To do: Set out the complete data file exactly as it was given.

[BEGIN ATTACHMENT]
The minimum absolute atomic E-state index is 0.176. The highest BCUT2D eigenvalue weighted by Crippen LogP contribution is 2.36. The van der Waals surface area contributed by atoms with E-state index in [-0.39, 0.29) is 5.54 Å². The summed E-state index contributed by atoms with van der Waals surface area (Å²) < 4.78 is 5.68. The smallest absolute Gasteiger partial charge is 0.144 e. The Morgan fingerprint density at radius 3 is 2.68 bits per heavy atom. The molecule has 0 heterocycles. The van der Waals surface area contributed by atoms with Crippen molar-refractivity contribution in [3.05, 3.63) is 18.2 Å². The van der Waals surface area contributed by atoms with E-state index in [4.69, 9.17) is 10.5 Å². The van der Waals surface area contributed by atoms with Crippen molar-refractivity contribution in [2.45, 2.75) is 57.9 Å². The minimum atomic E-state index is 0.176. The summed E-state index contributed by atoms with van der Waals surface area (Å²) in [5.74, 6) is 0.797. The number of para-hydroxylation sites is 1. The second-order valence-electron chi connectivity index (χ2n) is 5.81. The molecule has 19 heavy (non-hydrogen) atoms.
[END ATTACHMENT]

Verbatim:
The minimum absolute atomic E-state index is 0.176. The highest BCUT2D eigenvalue weighted by Crippen LogP contribution is 2.36. The van der Waals surface area contributed by atoms with E-state index in [-0.39, 0.29) is 5.54 Å². The summed E-state index contributed by atoms with van der Waals surface area (Å²) < 4.78 is 5.68. The smallest absolute Gasteiger partial charge is 0.144 e. The Morgan fingerprint density at radius 3 is 2.68 bits per heavy atom. The molecule has 0 heterocycles. The van der Waals surface area contributed by atoms with Crippen molar-refractivity contribution in [3.05, 3.63) is 18.2 Å². The van der Waals surface area contributed by atoms with E-state index in [4.69, 9.17) is 10.5 Å². The van der Waals surface area contributed by atoms with Crippen molar-refractivity contribution in [2.45, 2.75) is 57.9 Å². The minimum atomic E-state index is 0.176. The summed E-state index contributed by atoms with van der Waals surface area (Å²) in [5.74, 6) is 0.797. The number of para-hydroxylation sites is 1. The second-order valence-electron chi connectivity index (χ2n) is 5.81. The molecule has 19 heavy (non-hydrogen) atoms.